"It's a dilemma for the authorities" in Bangkok, caught between China and the United States, their partners in disagreement on this file, underlines Zakee Phithakkumpol, Thai senator. He urges the international community to "prompt."
Because 52 Uyghurs, according to NGOs, 59, according to the senator, arrested in Thailand for the most part in 2013 and 2014, have been living for several years in centers intended for illegal migrants awaiting deportation.
They are part of the Uyghur Muslim minority, target in China of a "genocide" according to the United States - an accusation that Beijing disputes, suspected of interning in "camps" at least a million people.
In Thailand, neither their number nor where they are being held is unclear, as the Thai immigration service did not respond to AFP's requests.
"They are considered a threat to the security of the country. No one has an answer on how long they will stay there," said Chalida Tajaroensuk, head of a human rights association (PEF ).
- "Nothing for them" -
One of the last official communications dates back to July 2015 when the Thai government confirmed that it had sent back to China "one hundred" Uyghur refugees arrested a year earlier.
A month later, a bomb exploded in the center of Bangkok, killing 20 people, an attack attributed to a pro-Uyghur group in retaliation - the trial of the two main suspects is due to resume Tuesday in Bangkok.
Around 170 Uyghurs, a Turkic-speaking people, were also redirected at the same time to Turkey, one of the main defenders of their cause against Beijing.
But others stayed.
In July, three of them escaped from a detention center in the province of Prachuap Khiri Khan (south). Two were found, according to Ms Tajoaroensuk.
“What is it like to live in this kind of prison cell for almost ten years?” asks Senator Zakee Phithakkumpol, one of the leaders of the Central Islamic Council, representing the 7 to 8 million Muslims in Thailand.
"There are sick people, old people and very young people. They are beaten by the police, or by other detainees, because nobody pays attention to them", assures Abdullah Sami, who was in contact with them. until recent months.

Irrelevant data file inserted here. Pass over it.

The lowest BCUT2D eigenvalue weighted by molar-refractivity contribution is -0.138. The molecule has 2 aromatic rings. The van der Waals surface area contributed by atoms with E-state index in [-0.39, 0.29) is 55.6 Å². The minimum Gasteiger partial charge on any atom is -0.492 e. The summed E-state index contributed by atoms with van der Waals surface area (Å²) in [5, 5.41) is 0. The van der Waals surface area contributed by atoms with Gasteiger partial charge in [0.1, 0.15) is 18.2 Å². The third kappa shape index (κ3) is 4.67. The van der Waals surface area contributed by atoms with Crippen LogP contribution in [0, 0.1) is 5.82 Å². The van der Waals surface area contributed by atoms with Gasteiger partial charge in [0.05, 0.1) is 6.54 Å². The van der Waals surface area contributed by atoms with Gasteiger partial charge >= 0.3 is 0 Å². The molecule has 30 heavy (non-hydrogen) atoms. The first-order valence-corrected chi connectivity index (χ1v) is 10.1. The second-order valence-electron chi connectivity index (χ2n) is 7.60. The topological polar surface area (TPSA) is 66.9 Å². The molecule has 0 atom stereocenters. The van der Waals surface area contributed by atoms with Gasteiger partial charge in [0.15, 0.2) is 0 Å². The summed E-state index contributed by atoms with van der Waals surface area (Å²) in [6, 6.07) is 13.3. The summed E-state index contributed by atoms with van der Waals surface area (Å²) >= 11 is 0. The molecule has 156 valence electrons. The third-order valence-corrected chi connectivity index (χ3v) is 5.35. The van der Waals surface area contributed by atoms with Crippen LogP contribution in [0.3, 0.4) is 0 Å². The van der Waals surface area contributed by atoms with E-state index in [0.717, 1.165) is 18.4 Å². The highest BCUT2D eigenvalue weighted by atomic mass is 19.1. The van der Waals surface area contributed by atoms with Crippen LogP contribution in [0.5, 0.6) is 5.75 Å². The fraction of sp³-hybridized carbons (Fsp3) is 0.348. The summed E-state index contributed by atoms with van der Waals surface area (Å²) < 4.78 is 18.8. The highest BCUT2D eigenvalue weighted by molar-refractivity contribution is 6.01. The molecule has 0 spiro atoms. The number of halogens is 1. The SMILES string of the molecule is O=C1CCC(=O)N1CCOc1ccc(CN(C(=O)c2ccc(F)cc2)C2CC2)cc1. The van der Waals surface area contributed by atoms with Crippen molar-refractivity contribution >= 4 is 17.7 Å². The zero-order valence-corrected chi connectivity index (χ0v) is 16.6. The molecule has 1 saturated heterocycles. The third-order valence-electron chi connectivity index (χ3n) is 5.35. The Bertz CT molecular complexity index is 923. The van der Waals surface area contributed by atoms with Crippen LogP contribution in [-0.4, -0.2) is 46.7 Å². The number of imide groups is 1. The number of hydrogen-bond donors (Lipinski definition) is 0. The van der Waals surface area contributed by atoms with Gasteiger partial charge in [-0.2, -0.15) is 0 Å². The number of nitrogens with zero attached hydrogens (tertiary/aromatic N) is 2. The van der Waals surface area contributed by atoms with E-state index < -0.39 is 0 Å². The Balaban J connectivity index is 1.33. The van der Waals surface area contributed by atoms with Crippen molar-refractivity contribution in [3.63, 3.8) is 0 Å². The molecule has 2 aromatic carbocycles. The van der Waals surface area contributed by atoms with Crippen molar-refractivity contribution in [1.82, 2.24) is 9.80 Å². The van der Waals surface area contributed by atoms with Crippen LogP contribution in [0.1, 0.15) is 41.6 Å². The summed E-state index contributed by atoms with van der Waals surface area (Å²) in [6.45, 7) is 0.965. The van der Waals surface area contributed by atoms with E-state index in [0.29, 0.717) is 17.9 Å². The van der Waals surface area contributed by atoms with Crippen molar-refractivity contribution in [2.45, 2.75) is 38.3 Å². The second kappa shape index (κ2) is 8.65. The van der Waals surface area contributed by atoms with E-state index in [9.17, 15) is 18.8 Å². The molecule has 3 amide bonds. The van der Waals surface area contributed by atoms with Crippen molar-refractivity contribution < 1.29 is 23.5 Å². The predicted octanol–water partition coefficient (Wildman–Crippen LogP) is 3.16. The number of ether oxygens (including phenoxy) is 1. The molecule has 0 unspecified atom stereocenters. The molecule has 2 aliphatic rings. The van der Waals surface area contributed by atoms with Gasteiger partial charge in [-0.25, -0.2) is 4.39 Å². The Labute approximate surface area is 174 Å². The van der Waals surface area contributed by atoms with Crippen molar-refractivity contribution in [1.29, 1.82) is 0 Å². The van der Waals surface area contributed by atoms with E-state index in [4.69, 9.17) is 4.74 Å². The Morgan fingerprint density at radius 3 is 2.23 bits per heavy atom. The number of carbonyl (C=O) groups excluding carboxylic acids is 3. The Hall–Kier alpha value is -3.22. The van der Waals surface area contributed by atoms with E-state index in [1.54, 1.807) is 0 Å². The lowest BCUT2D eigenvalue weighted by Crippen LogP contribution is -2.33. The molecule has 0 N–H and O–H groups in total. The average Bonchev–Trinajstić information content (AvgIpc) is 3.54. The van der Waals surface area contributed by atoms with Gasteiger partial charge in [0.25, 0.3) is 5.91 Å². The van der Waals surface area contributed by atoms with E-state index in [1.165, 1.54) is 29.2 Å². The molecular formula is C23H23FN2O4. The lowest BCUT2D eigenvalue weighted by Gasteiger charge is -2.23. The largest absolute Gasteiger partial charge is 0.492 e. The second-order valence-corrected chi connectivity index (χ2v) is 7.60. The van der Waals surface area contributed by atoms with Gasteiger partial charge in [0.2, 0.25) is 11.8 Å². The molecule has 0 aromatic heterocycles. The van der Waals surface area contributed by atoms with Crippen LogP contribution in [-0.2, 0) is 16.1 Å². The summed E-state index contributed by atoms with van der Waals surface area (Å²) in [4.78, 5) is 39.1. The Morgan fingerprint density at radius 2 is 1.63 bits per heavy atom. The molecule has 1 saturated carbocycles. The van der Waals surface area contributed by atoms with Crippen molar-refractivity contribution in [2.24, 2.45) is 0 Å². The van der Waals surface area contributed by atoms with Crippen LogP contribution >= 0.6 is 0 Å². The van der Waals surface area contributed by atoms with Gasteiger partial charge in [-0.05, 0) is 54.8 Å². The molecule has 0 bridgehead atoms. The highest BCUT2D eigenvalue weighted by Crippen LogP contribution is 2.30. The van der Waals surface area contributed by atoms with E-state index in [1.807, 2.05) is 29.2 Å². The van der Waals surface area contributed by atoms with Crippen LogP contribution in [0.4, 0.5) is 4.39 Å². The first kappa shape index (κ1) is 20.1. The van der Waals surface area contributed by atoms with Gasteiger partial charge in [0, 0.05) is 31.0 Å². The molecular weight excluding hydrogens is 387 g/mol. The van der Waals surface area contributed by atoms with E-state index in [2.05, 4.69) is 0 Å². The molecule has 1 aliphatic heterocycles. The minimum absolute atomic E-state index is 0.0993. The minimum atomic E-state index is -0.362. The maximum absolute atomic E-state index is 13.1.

This 35-year-old Uyghur, who fled China in 2013, lived two and a half years in Thailand, before finding refuge in Austria, where he now works in a restaurant.
"They are waiting for good news, from the United Nations, from Turkey or other big countries. I told them with sadness that there was nothing for them", he explains.
Thailand, which has not signed the 1951 Refugee Convention and is regularly singled out for its policy of almost systematic return of refugees or asylum seekers, has closed the door to them.
"The inhumanity of Thailand (...) is absolutely shocking. If there is a hell on earth, Thailand has created it for these Uyghur detainees", reacted Phil Robertson, deputy director for Asia for the NGO Human Rights Watch.
- Bangkok inflexible -
Where then to return them?
Bangkok, host of the next summit of the Forum for Asia-Pacific Economic Cooperation (Apec) in November, faces a "dilemma", according to Mr. Phithakkumpol.
China is asking for the return of its nationals. But responding to him favorably would amount to alienating the United States.
Thailand is used to sailing in contrary currents, assures Thitinan Pongsudhirak, professor of political science at Chulalongkorn University in Bangkok.
"Lately, Bangkok has rebalanced its relations between Washington and Beijing, rather by getting closer to the United States. There is less pressure than before to send them back to China," he analyzes.
The kingdom has joined the new Asia-Pacific Partnership (IPEF) launched by US President Joe Biden to counterbalance China, which has "lost ground due to its zero Covid policy", he notes.
This summer, eight Thai human rights organizations called on Bangkok not to send these refugees back to China.
Contacted by AFP, the spokesman for the Ministry of Foreign Affairs indicated that the position of the kingdom "remained the same", without further details.